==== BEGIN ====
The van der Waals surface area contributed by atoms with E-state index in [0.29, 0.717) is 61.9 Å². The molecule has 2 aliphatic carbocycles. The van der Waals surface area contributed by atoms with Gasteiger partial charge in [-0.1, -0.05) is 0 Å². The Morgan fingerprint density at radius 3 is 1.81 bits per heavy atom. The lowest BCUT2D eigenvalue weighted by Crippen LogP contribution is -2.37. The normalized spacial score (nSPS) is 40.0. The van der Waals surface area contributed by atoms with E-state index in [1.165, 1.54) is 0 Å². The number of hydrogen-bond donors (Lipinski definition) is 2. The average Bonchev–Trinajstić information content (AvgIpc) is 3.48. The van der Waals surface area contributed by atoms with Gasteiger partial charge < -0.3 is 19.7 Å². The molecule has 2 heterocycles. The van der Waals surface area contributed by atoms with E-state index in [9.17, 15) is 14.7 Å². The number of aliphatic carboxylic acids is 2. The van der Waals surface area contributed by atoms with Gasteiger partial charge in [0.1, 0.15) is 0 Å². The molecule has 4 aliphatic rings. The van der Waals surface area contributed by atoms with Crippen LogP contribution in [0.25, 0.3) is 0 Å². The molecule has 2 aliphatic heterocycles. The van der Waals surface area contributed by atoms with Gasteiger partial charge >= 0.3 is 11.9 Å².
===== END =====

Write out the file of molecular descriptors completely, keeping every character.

The van der Waals surface area contributed by atoms with E-state index in [0.29, 0.717) is 61.9 Å². The molecule has 2 aliphatic carbocycles. The van der Waals surface area contributed by atoms with Gasteiger partial charge in [-0.1, -0.05) is 0 Å². The Morgan fingerprint density at radius 3 is 1.81 bits per heavy atom. The lowest BCUT2D eigenvalue weighted by Crippen LogP contribution is -2.37. The normalized spacial score (nSPS) is 40.0. The van der Waals surface area contributed by atoms with E-state index in [1.165, 1.54) is 0 Å². The number of hydrogen-bond donors (Lipinski definition) is 2. The average Bonchev–Trinajstić information content (AvgIpc) is 3.48. The van der Waals surface area contributed by atoms with Gasteiger partial charge < -0.3 is 19.7 Å². The molecule has 2 heterocycles. The van der Waals surface area contributed by atoms with E-state index in [9.17, 15) is 14.7 Å². The number of aliphatic carboxylic acids is 2. The van der Waals surface area contributed by atoms with Gasteiger partial charge in [0.1, 0.15) is 0 Å². The molecule has 4 aliphatic rings. The van der Waals surface area contributed by atoms with Crippen LogP contribution in [0.25, 0.3) is 0 Å². The molecule has 2 aliphatic heterocycles. The van der Waals surface area contributed by atoms with Gasteiger partial charge >= 0.3 is 11.9 Å².